Alleged top Aussie blogger spams PR Disasters

I just got, well, spammed; a press release about a hairdresser-turned-software developer plopped in my email box with this simple intro…Hope this story might be a good fit for your blog. Regular PR Disaster readers might know I’m not big on covering hairdresser/software tales, unless their PRs are lazily spamming me. Cet slice de petit carne-dans-un-tincan came from a contractor working for an Aussie publicity outfit whose web proclaims they’re “…not just at the cutting-edge of public relations practices, but also insists they’re “…laser-focused on helping entrepreneurs build their companies through public relations and publicity…LISTEN UP…SPAMMING CITIZEN JOURNOS WILL GET YOU NOTHING BUT NEGATIVE COMMENTARY FOR YOUR CLIENTS (who I will refuse to name in this instance). You need to understand topics bloggers are passionately interested in, and approach them in ways that don’t waste their time. I phoned the PR spammer for an explanation; seems she simply got/bought a list of 50 top Aussie ’business bloggers’ from an outfit called O-Desk (??), and she (obviously) sprayed the stuff out hoping for some pickup. She seemed not to sense this wasnt quite kosher. But feeling my ire she said sorry. Word to the wise, guys, your online PR ”laser’ needs a cleaning cloth. And as an Aussie blog pioneer…surely your team should desist from sending citizen journos like me completely irrelevant media releases?  Online or off, that’s PR 101.

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6 Responses to Alleged top Aussie blogger spams PR Disasters

  1. Hi Gerry,

    Funnily enough I received the press release too (and now I feel honoured to have made the top 50, even if it’s based on an organisation I haven’t heard of).

    I must admit, I didn’t feel any ire, although I did find myself reading out the paragraph about the hairdresser-to-the-stars aloud to my colleagues.

    I wonder if this is another difference between journalists and bloggers.

    Journos are used to receiving PR pitches all day, every day. And while we might feel sorry for the poor sods who have to send them out, I’ve certainly never felt offended that someone has sent it to me.

    I always figure that the more lists I’m on, the more likely I am to dig out a good tale…

    Spam me, PRs. Spam me!

    Cheers,

    Tim – Mumbrella

  2. Paull Young says:

    hahaah – I got the exact same pitch and found it so absurd/amusing I had to tweet about.

  3. You don’t have to name names!Found her pretty easily. I know I shouldn’t laugh but it is quite funny.

  4. Gerry says:

    Ta guys; Tim, the PR industry (trad med and new) has a real ‘PR’ prob over scattergun PR pitches…does nowt for our pro credibility with journos, clients or sister professions…Sure, I couldve let it ride but thought I was doing my bit to promote better 2.0PR practice by taking the time to call Diane with my take on being spammed. This smells like the NAB blogger footy promo, remember? The more cowboy practices that go unchecked at the start of this new media curve, the worse the prob is gonna get.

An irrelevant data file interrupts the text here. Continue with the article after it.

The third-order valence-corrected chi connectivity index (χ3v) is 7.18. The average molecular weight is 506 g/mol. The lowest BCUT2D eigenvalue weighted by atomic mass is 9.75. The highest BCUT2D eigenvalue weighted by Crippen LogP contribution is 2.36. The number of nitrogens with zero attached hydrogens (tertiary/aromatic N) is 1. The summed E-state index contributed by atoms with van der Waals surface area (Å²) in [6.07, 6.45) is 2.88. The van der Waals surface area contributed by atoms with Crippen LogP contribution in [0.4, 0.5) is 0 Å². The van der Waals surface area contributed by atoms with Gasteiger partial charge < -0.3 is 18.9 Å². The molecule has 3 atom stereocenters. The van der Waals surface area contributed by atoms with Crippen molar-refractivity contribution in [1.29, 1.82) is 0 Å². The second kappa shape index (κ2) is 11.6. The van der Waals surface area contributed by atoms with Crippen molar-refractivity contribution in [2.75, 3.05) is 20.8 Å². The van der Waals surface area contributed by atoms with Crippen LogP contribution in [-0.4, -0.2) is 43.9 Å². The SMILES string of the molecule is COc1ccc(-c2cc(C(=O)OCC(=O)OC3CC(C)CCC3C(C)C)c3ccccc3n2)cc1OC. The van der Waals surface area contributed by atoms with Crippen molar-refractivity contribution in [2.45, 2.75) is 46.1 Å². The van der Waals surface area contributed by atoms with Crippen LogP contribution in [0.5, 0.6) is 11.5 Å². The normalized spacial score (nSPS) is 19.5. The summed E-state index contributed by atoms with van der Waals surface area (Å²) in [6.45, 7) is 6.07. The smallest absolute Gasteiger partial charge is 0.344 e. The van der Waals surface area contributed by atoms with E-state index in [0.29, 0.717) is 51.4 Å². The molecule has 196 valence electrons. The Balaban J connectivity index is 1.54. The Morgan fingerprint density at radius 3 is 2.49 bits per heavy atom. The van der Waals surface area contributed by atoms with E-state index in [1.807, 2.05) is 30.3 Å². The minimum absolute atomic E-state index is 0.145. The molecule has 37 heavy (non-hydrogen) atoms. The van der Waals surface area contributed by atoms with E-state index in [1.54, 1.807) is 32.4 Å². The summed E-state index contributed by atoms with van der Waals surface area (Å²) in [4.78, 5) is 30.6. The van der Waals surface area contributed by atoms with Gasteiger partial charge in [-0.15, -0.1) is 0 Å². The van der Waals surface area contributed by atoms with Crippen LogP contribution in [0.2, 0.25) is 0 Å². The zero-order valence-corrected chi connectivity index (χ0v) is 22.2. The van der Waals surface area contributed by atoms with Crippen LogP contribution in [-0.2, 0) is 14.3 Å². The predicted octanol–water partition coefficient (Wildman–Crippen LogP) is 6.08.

5. Lesley White says:

    Agree Gerry. There is a huge difference between good pr and bad pr and good practitioners and rote cookie cutter approaches.

    Problem is so many new PRs have become focussed on push publicity and don’t get: community management, issues management, internal communications, corporate or the concept of personalisation that is so essential in the social media era etc etc.

    Sent release to 50 people online? tick.. next!

  6. Sean O'Byrne says:

    Hey guys,

    An online pr guy here so don’t bite – kidding. :)

    I guess we’re at the stage in Australia where clients and PR’s have finally realised the value of the social media sphere and citizen journalists etc. I imagine we’re experiencing a swath of clients who previously needed to be convinced of such value, now shouting instructions to their underskilled PR agencies to get their brand on the ‘front page’ of every major blog/social network etc.

    Listen, I’m not condoning what that PR did… I can’t help but think that part of the problem is pushy clients suddenly wanting to jump on the band wagon, lack of training in agencies and lack of online PR specialists to share their knowledge.

    I remember 2/3 years ago getting a major client to sign off on a big online PR campaign was like pulling teeth. Now, I find my job more about having to say no to a client when they come to me with some hair brained social media campaign. Having to tell a client that their amazing new nail clippers has limited appeal in the blogosphere is still something that can cause some problems.

    I feel a little for that PR because they’re doing the wrong thing in an area where they’re now meant to be experts. More training and constructive feedback for a better world. ;)

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